Indeed, if there were more eco-zones in the poorer provinces, the current 1.9 percent population growth rate would go down further WITHOUT ANY NEED to pass this RH bill that has so badly divided our people. For with economic development they WOULD CEASE TO BE MERE BABY FACTORIES, as slum families often are. Instead, they would be WORKING IN FACTORIES to raise their families in decent standards as God wants them to do.


Like other citizens I am shocked at the exhibit put up by a Filipino artist on the third floor of the Cultural Center of the Philippines, where he liberally adorned statues of Jesus Christ and a cross with used condoms, and a painted the face of Christ with a Mickey Mouse mask and a penis for a nose. Being a UP graduate, I am quite tolerant of “artistic expression,” and should the artist have exhibited his works in a private gallery, I would consider it perfectly within his right.  But the venue was the CCP, which is operated with taxpayers’ money and its officials should have been more sensitive to the sensibilities of a segment of the population that would be shocked and offended by the exhibit displays. CCP officials led by Chair Emily Abrera better have a good explanation as to why this was allowed.

Had the exhibit been offensive to Muslim sensibility I would have protested just as vigorously--- even as I praise, in contrast, MMDA Chair Francis Tolentino for authorizing the removal of the offensive series of billboards in the Guadalupe Bridge area, at the initiative of Mandaluyong Mayor Ben-Hur Abalos, that showed a successive hunk of male bodies clad only in the briefest of briefs. To begin with, Bench Corporation, which is supposed to be selling clothes, loves to just display, not clothes, but an abundance of flesh all the time, often in a series of very suggestive poses;  but the briefs ad was poorest in taste, making the city look like a gigantic PlayGirl magazine.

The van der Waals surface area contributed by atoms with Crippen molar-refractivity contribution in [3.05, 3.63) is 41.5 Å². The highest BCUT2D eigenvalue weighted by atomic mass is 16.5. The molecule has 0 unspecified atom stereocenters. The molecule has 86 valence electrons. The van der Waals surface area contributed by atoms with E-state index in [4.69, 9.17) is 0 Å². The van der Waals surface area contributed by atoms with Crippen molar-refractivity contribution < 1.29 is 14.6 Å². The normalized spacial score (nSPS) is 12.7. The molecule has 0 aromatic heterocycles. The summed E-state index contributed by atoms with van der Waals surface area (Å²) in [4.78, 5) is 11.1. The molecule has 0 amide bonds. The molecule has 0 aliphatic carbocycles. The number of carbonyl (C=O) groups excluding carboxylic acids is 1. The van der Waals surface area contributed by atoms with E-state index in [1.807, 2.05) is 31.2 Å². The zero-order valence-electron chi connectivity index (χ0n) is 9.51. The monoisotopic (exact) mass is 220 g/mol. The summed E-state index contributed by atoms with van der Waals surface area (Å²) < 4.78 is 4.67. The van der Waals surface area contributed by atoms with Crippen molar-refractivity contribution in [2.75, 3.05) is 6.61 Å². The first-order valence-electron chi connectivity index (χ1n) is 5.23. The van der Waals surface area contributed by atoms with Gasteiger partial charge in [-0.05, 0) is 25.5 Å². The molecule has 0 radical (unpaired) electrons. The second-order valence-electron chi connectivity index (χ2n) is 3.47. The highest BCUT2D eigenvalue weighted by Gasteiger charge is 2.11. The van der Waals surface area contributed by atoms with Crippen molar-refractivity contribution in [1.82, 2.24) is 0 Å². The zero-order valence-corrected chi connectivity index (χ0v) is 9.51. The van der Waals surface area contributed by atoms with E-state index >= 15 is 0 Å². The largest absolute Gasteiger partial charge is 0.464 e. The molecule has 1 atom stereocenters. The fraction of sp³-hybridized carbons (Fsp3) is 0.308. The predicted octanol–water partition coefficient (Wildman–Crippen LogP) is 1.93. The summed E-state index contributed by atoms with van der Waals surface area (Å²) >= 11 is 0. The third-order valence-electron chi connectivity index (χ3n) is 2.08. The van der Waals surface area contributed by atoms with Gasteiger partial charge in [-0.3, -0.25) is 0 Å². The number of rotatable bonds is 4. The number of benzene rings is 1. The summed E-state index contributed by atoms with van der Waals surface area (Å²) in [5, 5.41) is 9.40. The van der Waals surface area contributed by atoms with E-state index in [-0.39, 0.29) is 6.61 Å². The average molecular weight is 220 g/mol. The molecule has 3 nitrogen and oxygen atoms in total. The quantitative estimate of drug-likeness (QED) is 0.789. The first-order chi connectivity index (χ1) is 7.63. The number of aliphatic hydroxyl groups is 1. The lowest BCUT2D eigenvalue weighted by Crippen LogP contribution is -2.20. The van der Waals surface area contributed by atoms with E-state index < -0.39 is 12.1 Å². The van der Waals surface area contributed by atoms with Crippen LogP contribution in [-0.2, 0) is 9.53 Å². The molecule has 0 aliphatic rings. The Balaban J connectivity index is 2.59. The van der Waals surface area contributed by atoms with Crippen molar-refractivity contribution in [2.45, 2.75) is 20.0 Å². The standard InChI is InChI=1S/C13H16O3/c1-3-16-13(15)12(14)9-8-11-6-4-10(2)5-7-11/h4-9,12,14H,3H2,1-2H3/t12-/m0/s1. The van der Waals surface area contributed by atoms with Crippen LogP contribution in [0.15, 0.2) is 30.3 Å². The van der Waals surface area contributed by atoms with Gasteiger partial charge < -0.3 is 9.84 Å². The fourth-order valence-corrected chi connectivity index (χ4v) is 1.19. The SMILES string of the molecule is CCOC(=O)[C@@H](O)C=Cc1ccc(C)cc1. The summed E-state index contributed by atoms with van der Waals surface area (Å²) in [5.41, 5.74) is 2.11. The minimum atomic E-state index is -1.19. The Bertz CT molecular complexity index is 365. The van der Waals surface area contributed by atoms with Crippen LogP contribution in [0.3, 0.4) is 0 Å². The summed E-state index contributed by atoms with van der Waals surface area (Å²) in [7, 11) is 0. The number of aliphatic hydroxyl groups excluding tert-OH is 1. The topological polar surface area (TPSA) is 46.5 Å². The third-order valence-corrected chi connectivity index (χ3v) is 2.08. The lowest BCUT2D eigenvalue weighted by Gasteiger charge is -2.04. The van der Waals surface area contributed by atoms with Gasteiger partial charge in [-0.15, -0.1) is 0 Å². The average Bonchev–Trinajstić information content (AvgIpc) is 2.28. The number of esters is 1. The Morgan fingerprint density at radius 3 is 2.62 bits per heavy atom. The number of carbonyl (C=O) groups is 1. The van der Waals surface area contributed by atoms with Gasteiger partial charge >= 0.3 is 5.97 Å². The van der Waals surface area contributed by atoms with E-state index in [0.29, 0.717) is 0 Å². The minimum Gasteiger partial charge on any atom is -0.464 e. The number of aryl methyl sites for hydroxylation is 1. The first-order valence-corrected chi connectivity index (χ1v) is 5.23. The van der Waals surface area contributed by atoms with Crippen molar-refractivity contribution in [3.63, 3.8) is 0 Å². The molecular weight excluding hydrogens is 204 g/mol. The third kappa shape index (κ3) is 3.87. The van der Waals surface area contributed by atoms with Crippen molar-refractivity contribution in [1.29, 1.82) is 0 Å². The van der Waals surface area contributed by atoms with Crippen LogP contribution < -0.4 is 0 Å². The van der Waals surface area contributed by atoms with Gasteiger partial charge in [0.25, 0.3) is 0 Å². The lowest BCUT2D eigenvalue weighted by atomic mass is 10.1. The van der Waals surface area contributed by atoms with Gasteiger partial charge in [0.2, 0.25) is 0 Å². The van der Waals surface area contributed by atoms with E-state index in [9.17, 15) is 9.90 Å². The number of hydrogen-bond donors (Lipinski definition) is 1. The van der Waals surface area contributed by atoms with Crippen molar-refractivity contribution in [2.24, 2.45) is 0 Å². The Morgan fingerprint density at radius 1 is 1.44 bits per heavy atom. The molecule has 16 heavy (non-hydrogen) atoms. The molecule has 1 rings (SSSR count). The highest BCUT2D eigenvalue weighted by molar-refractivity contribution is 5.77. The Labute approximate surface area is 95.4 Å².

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Thursday, July 21, 2011

With all the attacks on GMA fiercely crowding one another out daily in the front pages of broadsheets, impression is of a nation in total disarray

Various personalities, including former Comelec Chief Benjamin Abalos, have warned P-Noy’s administration about taking up the offer of former ARMM Governor Zaldy Ampatuan and former Maguindanao election supervisor Lintang Bedol to testify against former President Macapagal Arroyo on alleged frauds committed by her officials in the 2004 and 2007 elections, lest these boomerang on the current administration.

Zaldy Ampatuan has suddenly offered to testify on alleged frauds in Maguindanao, obviously in the hope that the P-Noy administration would allow him to turn state witness against his own father and brother, Andal Ampatuan Sr. and Jr. on their role in the horrible massacres in 2009; obviously he hopes that by doing this, he himself could go scot free on these mass murders.

Bedol, on the other hand, has surfaced after four years of hiding and is said to have submitted an affidavit to the Comelec en banc on how he was allegedly instructed by GMA and her husband Mike Arroyo to ensure the former administration’s senatorial candidates’ victory in Maguindanao.  


To this blogger, the timing of these two former officials now singing the same tune---that elections in that part of Mindanao were rigged to favor administration candidates---is suspect, and the warning about going slow on their proffered testimonies should be heeded by the P-Noy administration.  Indeed, as Justice Secretary Leila de Lima pointed out, Ampatuan, in offering to testify against his kin, goes against the grain of deepest human relations, while in Bedol’s case, why is he talking only now? 


To begin with, as election lawyer Romulo Macalintal pointed out, anything Bedol says now about the 2004 elections may be useless, as there is a five-year prescription period for the filing of charges against election offenses; thus, prosecuting GMA for alleged frauds in the 2004 elections can no longer be entertained by the Presidential Electoral Tribunal (which is the entire Supreme Court).  Any new inquiry into electoral frauds in Maguinanao would have to focus on the 2007 senatorial elections, but as Comelec chair Sixto Brillantes said, the poll body cannot touch on these as they are under the jurisdiction of the Senate Electoral Tribunal. He said the Comelec’s jurisdiction pertains only to election offenses.